Thanks to both Lynn and Farmgas for the responses .....
What kind of maintenance does the "Free Gas ' require ? How much gas do you both use ? What is the life expectancy of the well ? Has the pressure reduced over the years ? Thanks ... I am considering a parcel of land with a well on premises that I would take ownership of .......
Ralph, a landowners use of free gas is not based upon the production of the well. Gas is provided as long as the well is still in production as the lease requires. The landowner is responsible for the gas meter, pressure reducing valves etc. at their house. some method of removing moisture from the gas is necessary at the meter. Remember raw gas from a well contains moisture which needs to be reduced prior to going into your house. All of this equipment is at the landowners expense and maintained by the owner. As this gas is burned inside the house this moisture will be released and could cause corrosion to exposed metal. Just something to be aware of. A dehumidifier could be useful if excessive moisture is present. Old shallow wells could be around for 50+ years as long as they produce gas. These wells produce water which is costly for a gas company to transport to a treatment site. Eventually it is a cost vs. profit proposition. It`s my understanding that some small gas producers could turn over a well to a landowner if they choose to shut it down. This seems like a potential nightmare to me as a landowner for greater cost & liabilities which could be huge. Remember the gathering pipeline is connected to a larger pipeline connected to other wells. You might be able to purchase gas even if your well is plugged. Usually as pressure declines in the recovery area around a well the gas company uses compressors in the system somewhere to further decrease the pressure in the well pipeline which allows more gas to flow into the well. Gas is under pressure in the earth which flows to a lower pressure location (the well pipe). Like pushing a straw into an inflated balloon to remove the air inside the balloon. When you say take ownership of a well, do you mean actual ownership of the well & all equipment or through a lease?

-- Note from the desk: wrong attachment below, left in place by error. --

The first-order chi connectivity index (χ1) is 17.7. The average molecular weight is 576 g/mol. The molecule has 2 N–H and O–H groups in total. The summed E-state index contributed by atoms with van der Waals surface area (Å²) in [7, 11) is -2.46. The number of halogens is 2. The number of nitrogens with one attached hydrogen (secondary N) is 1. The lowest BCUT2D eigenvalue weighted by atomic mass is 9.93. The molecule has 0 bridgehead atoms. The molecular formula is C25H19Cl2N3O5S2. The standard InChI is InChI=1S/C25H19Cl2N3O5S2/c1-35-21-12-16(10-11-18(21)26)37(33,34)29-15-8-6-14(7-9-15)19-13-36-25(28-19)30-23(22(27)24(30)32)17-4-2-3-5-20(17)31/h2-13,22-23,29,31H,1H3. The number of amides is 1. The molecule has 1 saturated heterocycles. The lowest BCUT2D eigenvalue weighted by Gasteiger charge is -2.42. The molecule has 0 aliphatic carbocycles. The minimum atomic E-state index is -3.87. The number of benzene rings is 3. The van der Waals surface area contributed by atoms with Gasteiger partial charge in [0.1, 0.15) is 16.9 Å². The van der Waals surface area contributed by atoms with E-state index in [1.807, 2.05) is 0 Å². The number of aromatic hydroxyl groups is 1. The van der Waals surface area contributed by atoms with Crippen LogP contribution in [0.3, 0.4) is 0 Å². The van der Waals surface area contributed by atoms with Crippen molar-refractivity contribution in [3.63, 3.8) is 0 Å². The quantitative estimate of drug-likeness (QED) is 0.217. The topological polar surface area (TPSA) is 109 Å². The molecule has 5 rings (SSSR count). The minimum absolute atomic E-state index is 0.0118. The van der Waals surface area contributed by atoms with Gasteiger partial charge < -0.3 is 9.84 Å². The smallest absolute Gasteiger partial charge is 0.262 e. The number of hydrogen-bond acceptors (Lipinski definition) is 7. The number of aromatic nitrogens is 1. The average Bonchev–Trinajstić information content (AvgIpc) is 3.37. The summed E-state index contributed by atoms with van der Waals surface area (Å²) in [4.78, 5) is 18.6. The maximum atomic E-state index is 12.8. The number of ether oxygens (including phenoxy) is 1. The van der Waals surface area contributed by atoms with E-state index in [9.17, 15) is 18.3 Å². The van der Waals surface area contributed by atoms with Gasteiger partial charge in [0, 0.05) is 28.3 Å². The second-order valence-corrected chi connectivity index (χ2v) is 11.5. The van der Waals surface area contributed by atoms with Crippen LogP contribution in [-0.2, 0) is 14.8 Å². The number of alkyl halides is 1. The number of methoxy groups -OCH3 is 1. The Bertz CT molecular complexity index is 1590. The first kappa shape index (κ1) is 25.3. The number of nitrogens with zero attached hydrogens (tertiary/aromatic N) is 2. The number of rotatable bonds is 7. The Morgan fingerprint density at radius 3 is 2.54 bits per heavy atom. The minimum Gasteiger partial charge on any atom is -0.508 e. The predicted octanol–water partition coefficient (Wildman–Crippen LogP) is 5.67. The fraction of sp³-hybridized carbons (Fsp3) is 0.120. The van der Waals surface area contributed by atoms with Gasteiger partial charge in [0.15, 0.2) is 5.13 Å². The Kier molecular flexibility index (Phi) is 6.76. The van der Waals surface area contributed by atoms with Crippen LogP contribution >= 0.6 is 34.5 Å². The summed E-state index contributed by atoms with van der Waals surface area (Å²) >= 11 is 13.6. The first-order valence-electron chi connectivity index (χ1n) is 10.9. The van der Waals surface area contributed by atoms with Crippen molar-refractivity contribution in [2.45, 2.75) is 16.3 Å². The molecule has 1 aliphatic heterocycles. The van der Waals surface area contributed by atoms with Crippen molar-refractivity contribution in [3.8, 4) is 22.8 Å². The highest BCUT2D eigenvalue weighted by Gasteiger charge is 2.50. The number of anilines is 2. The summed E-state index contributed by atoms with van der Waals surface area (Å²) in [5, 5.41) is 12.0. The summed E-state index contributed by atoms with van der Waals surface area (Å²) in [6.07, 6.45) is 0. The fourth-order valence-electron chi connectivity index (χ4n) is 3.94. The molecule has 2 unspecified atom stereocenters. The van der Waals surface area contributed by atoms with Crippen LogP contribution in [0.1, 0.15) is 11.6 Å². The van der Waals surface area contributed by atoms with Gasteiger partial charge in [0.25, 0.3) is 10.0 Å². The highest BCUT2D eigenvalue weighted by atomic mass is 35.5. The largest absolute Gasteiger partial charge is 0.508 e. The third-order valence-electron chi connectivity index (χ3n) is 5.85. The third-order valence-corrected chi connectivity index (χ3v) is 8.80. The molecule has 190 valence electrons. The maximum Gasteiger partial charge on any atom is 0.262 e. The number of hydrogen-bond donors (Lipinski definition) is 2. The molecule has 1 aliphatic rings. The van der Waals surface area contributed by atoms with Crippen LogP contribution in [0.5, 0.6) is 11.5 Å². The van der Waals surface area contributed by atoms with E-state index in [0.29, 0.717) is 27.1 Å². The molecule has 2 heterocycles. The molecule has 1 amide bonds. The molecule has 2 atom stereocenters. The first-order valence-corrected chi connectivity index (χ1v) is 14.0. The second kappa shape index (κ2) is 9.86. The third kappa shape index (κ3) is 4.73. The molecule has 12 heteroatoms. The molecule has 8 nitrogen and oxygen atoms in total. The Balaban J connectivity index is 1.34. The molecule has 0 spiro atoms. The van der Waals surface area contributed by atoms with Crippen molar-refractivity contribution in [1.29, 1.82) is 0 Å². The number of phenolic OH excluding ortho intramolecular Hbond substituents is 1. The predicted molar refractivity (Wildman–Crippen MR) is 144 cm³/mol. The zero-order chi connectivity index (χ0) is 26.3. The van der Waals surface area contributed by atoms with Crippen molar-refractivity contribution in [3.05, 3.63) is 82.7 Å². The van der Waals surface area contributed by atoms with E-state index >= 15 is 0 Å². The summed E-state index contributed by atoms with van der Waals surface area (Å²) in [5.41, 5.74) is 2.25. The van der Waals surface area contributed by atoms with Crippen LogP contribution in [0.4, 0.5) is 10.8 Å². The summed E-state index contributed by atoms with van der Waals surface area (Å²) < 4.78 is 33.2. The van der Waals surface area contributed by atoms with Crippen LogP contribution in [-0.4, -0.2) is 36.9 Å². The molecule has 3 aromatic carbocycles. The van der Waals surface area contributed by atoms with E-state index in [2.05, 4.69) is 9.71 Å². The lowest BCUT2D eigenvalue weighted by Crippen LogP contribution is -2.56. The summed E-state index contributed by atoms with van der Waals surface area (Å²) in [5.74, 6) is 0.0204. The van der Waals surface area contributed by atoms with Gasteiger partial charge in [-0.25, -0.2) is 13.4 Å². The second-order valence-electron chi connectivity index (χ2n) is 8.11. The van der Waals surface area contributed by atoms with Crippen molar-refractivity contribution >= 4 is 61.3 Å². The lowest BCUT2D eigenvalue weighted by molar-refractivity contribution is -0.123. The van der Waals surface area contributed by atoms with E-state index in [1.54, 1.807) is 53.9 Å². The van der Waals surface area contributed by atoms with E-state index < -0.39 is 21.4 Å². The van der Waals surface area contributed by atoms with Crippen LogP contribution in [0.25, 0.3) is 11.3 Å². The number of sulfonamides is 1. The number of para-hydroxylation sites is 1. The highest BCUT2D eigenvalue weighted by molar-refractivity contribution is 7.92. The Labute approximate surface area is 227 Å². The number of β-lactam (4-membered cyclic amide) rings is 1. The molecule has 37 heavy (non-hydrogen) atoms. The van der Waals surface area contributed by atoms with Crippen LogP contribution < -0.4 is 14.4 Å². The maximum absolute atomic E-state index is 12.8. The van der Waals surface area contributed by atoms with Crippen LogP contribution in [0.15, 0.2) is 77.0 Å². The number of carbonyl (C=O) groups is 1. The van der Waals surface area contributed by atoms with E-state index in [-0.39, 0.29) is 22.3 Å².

The Well on the parcel I am considering would be owned by me ... "They ' tell me the well would need to be swabbed every 5 years and maintained as you say for water treatments ..... Abandonment costs thy say could be in the $10,000 range as well .... I am gathering info to help me form a decision ...... As usual the Wife says I am crazy .......
An old well that heats our home has been producing over 75 years. We “blow the drip” periodically to remove moisture from line to prevent freezing in winter. It does not take much to heat an average home.
What was the source of this?
The economics of Marcellus development have been improving with prices skyrocketing, but the strategic reasons could be as simple as there's been nobody drilling conventional wells to hold acreage by production, and 36-mo leases from 2019 boomlet are expiring. Might be that the compressor stations needed to boost conventional well gathering pressures to Utica and Marcellus-era line pressures made it uneconomical at the time the wells now being drilled were in the permitting process.
Everything N of Vandergrift along the Allegheny is potentially the Deep Dry Utica fairway. Might be that the Marcellus wells are placeholders for the stacked pay yet to come.